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If the cost of tuition wasn’t enough, inflation means attending college or university in 2023 is even pricier than expected. What’s a first year to do? This story is part of a crash course in personal finance for students and parents. Read the full guide.

Taxes aren’t the most exciting thing to think about as a new school year comes to a start. But Eric Wagner, a TurboTax expert and chartered professional accountant, says students who do their due diligence can get upward of $1,000 back as a result of filing a tax return. Here’s some of Mr. Wagner’s advice on what you can do right now to maximize the money you get back at tax time.

Keep receipts for any education-related expenses

Chances are that some receipts won’t be usable, but Mr. Wagner says the federal tax code works in all sorts of unexpected ways in terms of what can and can’t be expensed.

For example, school application fees, required equipment for courses and student ID fees are all things you can expense on your tax return.

On the other hand, textbooks and laptops cannot be deducted from federal taxes, but are deductible in some provinces. Mr. Wagner says your best bet is to keep as many receipts as you can and work with a specialist during tax season to correctly deduct as many expenses as possible.

Moving expenses can also be deducted, but only under certain conditions

You can deduct the cost of moving for university, such as the rental of a moving truck or overnight accommodation. But there are two key conditions: the move must be at least 40 kilometres, and unlike some other tax benefits for students, you must be working in your new locale to qualify.

If you can’t benefit from student-related tax benefits, your family is able to

Many students may not work enough to take full advantage of benefits they’re eligible for because their taxable income is so low that there’s nothing to deduct from. In that case, certain tax credits can be transferred to a spouse, parents or grandparents to use on their tax return.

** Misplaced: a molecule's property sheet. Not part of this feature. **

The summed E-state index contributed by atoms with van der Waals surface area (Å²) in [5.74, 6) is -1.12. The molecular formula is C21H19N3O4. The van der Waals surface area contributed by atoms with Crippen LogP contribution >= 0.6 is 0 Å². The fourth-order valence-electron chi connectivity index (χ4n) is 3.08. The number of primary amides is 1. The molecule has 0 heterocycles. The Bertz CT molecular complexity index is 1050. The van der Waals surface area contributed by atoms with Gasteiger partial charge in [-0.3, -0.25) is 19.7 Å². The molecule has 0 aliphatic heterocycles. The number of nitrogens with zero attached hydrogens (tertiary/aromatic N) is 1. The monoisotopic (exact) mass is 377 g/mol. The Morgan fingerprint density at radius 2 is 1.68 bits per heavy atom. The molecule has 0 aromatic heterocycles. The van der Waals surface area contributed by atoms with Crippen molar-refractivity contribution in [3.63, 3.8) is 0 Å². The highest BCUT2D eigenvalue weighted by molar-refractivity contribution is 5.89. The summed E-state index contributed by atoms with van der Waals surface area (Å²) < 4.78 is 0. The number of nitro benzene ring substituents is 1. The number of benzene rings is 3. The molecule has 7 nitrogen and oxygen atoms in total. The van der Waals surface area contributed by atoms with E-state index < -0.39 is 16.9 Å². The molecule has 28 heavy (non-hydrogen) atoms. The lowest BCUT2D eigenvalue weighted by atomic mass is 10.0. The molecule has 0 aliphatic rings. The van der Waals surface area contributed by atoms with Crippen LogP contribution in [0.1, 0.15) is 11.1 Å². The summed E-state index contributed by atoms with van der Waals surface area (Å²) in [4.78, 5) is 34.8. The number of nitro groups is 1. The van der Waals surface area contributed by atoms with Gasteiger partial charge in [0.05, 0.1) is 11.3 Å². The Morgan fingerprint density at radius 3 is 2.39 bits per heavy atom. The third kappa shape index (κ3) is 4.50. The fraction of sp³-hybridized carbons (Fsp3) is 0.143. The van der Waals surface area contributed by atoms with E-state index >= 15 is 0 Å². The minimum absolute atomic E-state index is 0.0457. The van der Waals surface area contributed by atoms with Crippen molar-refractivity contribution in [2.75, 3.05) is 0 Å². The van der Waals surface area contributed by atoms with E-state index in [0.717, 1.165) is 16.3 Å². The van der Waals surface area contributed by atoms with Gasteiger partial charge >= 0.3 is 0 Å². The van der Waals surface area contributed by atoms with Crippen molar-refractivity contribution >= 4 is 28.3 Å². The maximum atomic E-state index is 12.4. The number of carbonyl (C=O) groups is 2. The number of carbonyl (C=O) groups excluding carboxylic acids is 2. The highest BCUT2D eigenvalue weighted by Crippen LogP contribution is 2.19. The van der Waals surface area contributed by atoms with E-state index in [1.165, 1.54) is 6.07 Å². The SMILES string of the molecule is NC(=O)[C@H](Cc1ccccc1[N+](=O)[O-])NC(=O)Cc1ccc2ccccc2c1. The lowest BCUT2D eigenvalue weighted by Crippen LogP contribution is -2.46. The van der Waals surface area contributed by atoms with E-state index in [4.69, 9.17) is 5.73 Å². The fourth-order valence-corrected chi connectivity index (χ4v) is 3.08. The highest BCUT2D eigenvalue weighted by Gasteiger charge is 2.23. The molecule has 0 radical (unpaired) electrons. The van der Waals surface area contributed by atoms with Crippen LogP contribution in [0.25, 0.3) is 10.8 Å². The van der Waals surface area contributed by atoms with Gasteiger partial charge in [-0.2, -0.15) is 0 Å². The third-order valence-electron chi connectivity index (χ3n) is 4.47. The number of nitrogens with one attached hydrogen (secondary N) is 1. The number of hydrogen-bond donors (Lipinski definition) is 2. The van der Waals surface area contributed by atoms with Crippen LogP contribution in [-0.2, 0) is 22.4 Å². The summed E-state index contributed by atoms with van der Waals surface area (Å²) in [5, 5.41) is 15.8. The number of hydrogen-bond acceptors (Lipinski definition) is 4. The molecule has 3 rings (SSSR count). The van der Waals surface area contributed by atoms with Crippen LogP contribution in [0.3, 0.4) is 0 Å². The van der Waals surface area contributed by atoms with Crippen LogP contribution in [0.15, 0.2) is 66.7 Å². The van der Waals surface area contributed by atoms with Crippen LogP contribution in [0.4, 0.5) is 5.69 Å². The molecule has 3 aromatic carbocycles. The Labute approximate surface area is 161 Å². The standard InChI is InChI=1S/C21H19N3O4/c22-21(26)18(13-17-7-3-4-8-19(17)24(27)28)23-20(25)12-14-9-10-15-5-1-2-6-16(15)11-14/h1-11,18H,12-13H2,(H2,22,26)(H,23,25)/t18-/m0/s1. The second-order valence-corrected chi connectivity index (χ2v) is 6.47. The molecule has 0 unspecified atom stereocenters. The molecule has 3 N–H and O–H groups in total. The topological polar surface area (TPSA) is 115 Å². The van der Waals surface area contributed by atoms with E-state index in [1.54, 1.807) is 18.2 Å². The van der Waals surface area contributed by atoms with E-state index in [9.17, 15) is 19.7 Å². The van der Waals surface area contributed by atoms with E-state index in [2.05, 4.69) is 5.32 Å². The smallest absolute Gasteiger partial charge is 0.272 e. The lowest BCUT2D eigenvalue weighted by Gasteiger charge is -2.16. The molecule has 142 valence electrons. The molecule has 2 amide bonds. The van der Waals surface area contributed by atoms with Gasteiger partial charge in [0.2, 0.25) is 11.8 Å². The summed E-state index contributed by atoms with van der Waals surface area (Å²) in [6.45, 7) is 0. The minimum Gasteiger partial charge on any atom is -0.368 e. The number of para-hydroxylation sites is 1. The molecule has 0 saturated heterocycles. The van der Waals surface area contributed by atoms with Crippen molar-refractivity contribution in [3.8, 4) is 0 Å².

For example, up to $5,000 in tuition credits can be transferred to a family member. Federally, this amounts to roughly $750 back on a family member’s tax return, Mr. Wagner says. Some provinces provide similar benefits, which can add hundreds more dollars to that amount.

A T2202 is needed to get your tuition credits. Not all schools make getting one easy

Tuition credits are perhaps the largest credit you have access to as a student. You need a specific form, called a T2202 certificate, to claim them.

At most universities and colleges, the form can be accessed through your online portal at the institution. Mr. Wagner says the process can be more involved at smaller postsecondary institutions that offer one-year diplomas.

Scholarships and bursaries are often exempt from taxation, but not always

As a general rule, Mr. Wagner says full-time students don’t have to worry about paying tax on scholarships they receive.

This is not the case for part-time students, who are only able to earn $500 in scholarship money tax-free. Any amount over that will be taxed, so students should set aside some of the money they received in case they owe after filing their return.

It’s in your best interest to file taxes even if you don’t have a job or didn’t make any income

By filing taxes, you become eligible for benefits such as GST/HST rebates, the climate action incentive payment (a tax-free payment to offset the costs of carbon pricing) and other provincial tax rebates. These programs can add up to hundreds of dollars of what Mr. Wagner calls “free money.”

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